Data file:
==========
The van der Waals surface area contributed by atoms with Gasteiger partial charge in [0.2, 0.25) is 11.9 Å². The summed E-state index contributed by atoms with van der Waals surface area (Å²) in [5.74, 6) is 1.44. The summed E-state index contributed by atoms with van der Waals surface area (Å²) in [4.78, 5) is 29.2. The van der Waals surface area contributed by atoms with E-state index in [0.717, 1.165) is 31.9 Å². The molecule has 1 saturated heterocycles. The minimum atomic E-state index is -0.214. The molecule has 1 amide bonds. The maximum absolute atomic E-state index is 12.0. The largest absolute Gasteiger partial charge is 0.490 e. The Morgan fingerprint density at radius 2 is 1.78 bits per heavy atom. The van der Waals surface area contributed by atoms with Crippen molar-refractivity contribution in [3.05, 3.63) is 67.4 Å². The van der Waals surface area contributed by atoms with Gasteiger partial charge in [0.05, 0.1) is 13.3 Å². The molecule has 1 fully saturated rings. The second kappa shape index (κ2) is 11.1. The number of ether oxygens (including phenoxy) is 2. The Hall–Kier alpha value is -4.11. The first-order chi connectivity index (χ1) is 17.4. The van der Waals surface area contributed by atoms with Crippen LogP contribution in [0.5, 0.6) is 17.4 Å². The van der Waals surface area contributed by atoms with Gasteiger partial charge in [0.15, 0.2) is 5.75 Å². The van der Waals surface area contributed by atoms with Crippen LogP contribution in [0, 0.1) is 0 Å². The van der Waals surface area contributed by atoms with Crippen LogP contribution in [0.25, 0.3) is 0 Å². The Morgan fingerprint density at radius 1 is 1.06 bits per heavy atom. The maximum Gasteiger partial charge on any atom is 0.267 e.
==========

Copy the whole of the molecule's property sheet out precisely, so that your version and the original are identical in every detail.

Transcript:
The van der Waals surface area contributed by atoms with Gasteiger partial charge in [0.2, 0.25) is 11.9 Å². The summed E-state index contributed by atoms with van der Waals surface area (Å²) in [5.74, 6) is 1.44. The summed E-state index contributed by atoms with van der Waals surface area (Å²) in [4.78, 5) is 29.2. The van der Waals surface area contributed by atoms with E-state index in [0.717, 1.165) is 31.9 Å². The molecule has 1 saturated heterocycles. The minimum atomic E-state index is -0.214. The molecule has 1 amide bonds. The maximum absolute atomic E-state index is 12.0. The largest absolute Gasteiger partial charge is 0.490 e. The Morgan fingerprint density at radius 2 is 1.78 bits per heavy atom. The van der Waals surface area contributed by atoms with Crippen molar-refractivity contribution in [3.05, 3.63) is 67.4 Å². The van der Waals surface area contributed by atoms with Gasteiger partial charge in [0.05, 0.1) is 13.3 Å². The molecule has 1 fully saturated rings. The second kappa shape index (κ2) is 11.1. The number of ether oxygens (including phenoxy) is 2. The Hall–Kier alpha value is -4.11. The first-order chi connectivity index (χ1) is 17.4. The van der Waals surface area contributed by atoms with Crippen LogP contribution in [0.5, 0.6) is 17.4 Å². The van der Waals surface area contributed by atoms with Gasteiger partial charge in [0.15, 0.2) is 5.75 Å². The van der Waals surface area contributed by atoms with Crippen LogP contribution in [0, 0.1) is 0 Å². The van der Waals surface area contributed by atoms with Crippen LogP contribution in [0.25, 0.3) is 0 Å². The Morgan fingerprint density at radius 1 is 1.06 bits per heavy atom. The maximum Gasteiger partial charge on any atom is 0.267 e.